I have faint but fond memories of picking strawberries as a kid: the twisty, dusty gravel roads leading to the farm, being handed my very own big-girl pail by the strawberry lady and, most notably, sneaking mouthfuls when my mom wasn’t looking. 


Sure enough, when I take my own kids strawberry picking their pails remain suspiciously empty while the contrail of pink strawberry juice down their shirt front grows suspiciously bigger. We’ve since adopted tie-die T-shirts as our official strawberry picking uniform to hopefully camouflage the evidence. Otherwise, the farmer would probably start weighing my kids before and after they pick and charging us for what they ate.

While strawberry picking last year, my toddler made the connection for the first time that food was something that grew out of the ground. The next day he wanted to go Oreo picking. If only.

If you go, let your kids talk to the folks who run the farm if they are around. For little ones, I recommend making your own pail at home by punching holes in a Tupperware container and lacing a ribbon through it so they can wear it around their neck. That way, their hands are free to pick and they don’t have to worry about tripping and dropping their berries, or keeping up with the pail.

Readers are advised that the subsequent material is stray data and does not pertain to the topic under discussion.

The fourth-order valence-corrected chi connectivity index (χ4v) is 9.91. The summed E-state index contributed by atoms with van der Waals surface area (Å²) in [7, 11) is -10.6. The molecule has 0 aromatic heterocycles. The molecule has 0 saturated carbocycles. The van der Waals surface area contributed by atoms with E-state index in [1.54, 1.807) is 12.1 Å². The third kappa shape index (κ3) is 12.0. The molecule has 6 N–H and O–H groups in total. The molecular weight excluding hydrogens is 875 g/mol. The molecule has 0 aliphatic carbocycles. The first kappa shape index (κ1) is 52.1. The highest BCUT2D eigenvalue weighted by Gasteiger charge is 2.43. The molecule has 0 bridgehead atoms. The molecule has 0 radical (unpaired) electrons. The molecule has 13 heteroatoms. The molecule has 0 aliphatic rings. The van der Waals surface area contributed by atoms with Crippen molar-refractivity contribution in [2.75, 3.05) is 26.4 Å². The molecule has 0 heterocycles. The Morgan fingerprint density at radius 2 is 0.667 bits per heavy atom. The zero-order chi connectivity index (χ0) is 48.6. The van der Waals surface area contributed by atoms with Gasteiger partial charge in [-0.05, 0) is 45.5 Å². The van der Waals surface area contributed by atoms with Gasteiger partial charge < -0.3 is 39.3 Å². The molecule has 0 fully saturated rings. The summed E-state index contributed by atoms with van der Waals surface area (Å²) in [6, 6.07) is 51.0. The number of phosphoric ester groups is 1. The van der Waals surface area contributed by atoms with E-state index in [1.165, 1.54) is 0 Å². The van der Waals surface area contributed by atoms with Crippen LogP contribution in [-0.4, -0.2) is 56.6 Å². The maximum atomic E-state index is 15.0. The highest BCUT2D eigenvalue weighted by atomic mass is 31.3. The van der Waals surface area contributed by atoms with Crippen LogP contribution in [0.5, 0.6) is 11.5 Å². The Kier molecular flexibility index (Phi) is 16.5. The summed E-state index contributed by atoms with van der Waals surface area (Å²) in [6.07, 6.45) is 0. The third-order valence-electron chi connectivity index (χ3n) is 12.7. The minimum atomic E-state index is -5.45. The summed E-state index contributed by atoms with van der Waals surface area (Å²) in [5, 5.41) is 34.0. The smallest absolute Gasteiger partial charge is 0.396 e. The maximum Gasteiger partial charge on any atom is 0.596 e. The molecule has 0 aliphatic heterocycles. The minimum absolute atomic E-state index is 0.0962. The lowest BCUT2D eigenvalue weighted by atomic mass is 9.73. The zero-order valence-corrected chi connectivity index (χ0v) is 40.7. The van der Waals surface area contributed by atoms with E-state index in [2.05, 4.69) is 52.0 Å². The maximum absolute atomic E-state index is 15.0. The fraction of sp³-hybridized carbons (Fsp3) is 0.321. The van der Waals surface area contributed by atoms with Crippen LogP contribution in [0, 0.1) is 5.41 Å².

Now comes the challenge of eating all those strawberries. Stop on the way home for a gallon of low-fat vanilla ice cream and make your own strawberry milkshakes. Or make smoothies with vanilla yogurt, bananas and orange juice. You can make fresh strawberry syrup in a flash for pancakes on Saturday morning — just throw a splash of water, a few spoonfuls of sugar and strawberries in a pot, simmer a bit and then mash with the back of a fork. And of course, freeze some. 

If you don’t have your kids’ summer mapped out yet, check out the day camps list in the “Kids and Families” section of the calendar at the back of the paper. I am eyeing the world cultures art camp put on by Cullowhee Mountain Art, one of several themed art camps for a range of ages. They even have a family clay week in July, where you get to make pottery with your tweens or teens. With art increasingly being cut in public schools, it’s fabulous to have this extracurricular art option in our region. 

On the historical front, you can experience both Appalachian and Cherokee culture at two different festivals this Saturday, June 8. There’s the Appalachian Lifestyles Festival in downtown Waynesville and the Cherokee Voices Festival at the Museum of the Cherokee Indian in Cherokee. Both will feature traditional music, dance, crafts and lifeways. Have fun out there!


Berry pickin’

• Shelton Farms, Sylva. www.sheltonfamilyfarm.com.

• Darnell Farms, Bryson City. www.darnellfarm.com

• Ten Acre Garden, Waynesville. 828.235.9667

• Mitchell Farms, Franklin. www.jwmitchellfarms.com

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